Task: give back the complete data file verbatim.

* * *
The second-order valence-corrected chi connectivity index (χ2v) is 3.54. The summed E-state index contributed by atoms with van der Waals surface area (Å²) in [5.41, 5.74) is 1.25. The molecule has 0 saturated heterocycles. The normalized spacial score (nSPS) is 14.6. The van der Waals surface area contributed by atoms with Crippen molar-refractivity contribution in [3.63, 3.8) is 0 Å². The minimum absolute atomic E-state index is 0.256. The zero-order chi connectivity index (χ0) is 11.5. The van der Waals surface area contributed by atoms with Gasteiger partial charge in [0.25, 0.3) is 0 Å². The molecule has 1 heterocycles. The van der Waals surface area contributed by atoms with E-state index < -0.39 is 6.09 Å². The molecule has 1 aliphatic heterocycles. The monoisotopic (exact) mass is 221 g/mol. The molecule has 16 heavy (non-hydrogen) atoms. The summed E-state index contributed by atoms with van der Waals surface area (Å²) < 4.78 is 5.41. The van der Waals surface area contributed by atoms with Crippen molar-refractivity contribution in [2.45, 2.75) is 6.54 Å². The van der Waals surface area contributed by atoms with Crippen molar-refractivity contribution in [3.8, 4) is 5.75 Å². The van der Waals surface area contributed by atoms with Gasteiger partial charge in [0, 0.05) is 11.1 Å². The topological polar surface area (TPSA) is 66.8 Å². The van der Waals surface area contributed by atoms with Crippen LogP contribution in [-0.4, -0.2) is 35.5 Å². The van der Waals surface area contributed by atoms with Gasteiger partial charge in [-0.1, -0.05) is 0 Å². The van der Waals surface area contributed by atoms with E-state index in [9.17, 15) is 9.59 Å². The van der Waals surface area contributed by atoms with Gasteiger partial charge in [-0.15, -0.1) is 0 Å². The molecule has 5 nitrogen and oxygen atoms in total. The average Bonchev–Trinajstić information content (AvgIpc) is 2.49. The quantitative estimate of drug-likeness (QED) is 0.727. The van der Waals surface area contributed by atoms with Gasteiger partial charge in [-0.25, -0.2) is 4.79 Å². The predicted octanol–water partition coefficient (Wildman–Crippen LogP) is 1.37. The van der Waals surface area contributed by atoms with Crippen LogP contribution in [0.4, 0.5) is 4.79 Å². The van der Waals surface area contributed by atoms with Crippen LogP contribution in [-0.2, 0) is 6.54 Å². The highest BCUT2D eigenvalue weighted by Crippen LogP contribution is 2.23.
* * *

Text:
The second-order valence-corrected chi connectivity index (χ2v) is 3.54. The summed E-state index contributed by atoms with van der Waals surface area (Å²) in [5.41, 5.74) is 1.25. The molecule has 0 saturated heterocycles. The normalized spacial score (nSPS) is 14.6. The van der Waals surface area contributed by atoms with Crippen molar-refractivity contribution in [3.63, 3.8) is 0 Å². The minimum absolute atomic E-state index is 0.256. The zero-order chi connectivity index (χ0) is 11.5. The van der Waals surface area contributed by atoms with Gasteiger partial charge in [0.25, 0.3) is 0 Å². The molecule has 1 heterocycles. The van der Waals surface area contributed by atoms with E-state index < -0.39 is 6.09 Å². The molecule has 1 aliphatic heterocycles. The monoisotopic (exact) mass is 221 g/mol. The molecule has 16 heavy (non-hydrogen) atoms. The summed E-state index contributed by atoms with van der Waals surface area (Å²) < 4.78 is 5.41. The van der Waals surface area contributed by atoms with Crippen molar-refractivity contribution in [2.45, 2.75) is 6.54 Å². The van der Waals surface area contributed by atoms with Crippen molar-refractivity contribution in [3.8, 4) is 5.75 Å². The van der Waals surface area contributed by atoms with Gasteiger partial charge in [0, 0.05) is 11.1 Å². The topological polar surface area (TPSA) is 66.8 Å². The van der Waals surface area contributed by atoms with Crippen LogP contribution in [-0.4, -0.2) is 35.5 Å². The van der Waals surface area contributed by atoms with Gasteiger partial charge in [-0.1, -0.05) is 0 Å². The van der Waals surface area contributed by atoms with E-state index in [9.17, 15) is 9.59 Å². The van der Waals surface area contributed by atoms with Gasteiger partial charge in [-0.15, -0.1) is 0 Å². The molecule has 5 nitrogen and oxygen atoms in total. The average Bonchev–Trinajstić information content (AvgIpc) is 2.49. The quantitative estimate of drug-likeness (QED) is 0.727. The van der Waals surface area contributed by atoms with Gasteiger partial charge in [-0.25, -0.2) is 4.79 Å². The predicted octanol–water partition coefficient (Wildman–Crippen LogP) is 1.37. The van der Waals surface area contributed by atoms with Crippen LogP contribution in [0.4, 0.5) is 4.79 Å². The van der Waals surface area contributed by atoms with Crippen LogP contribution in [-0.2, 0) is 6.54 Å². The highest BCUT2D eigenvalue weighted by Crippen LogP contribution is 2.23.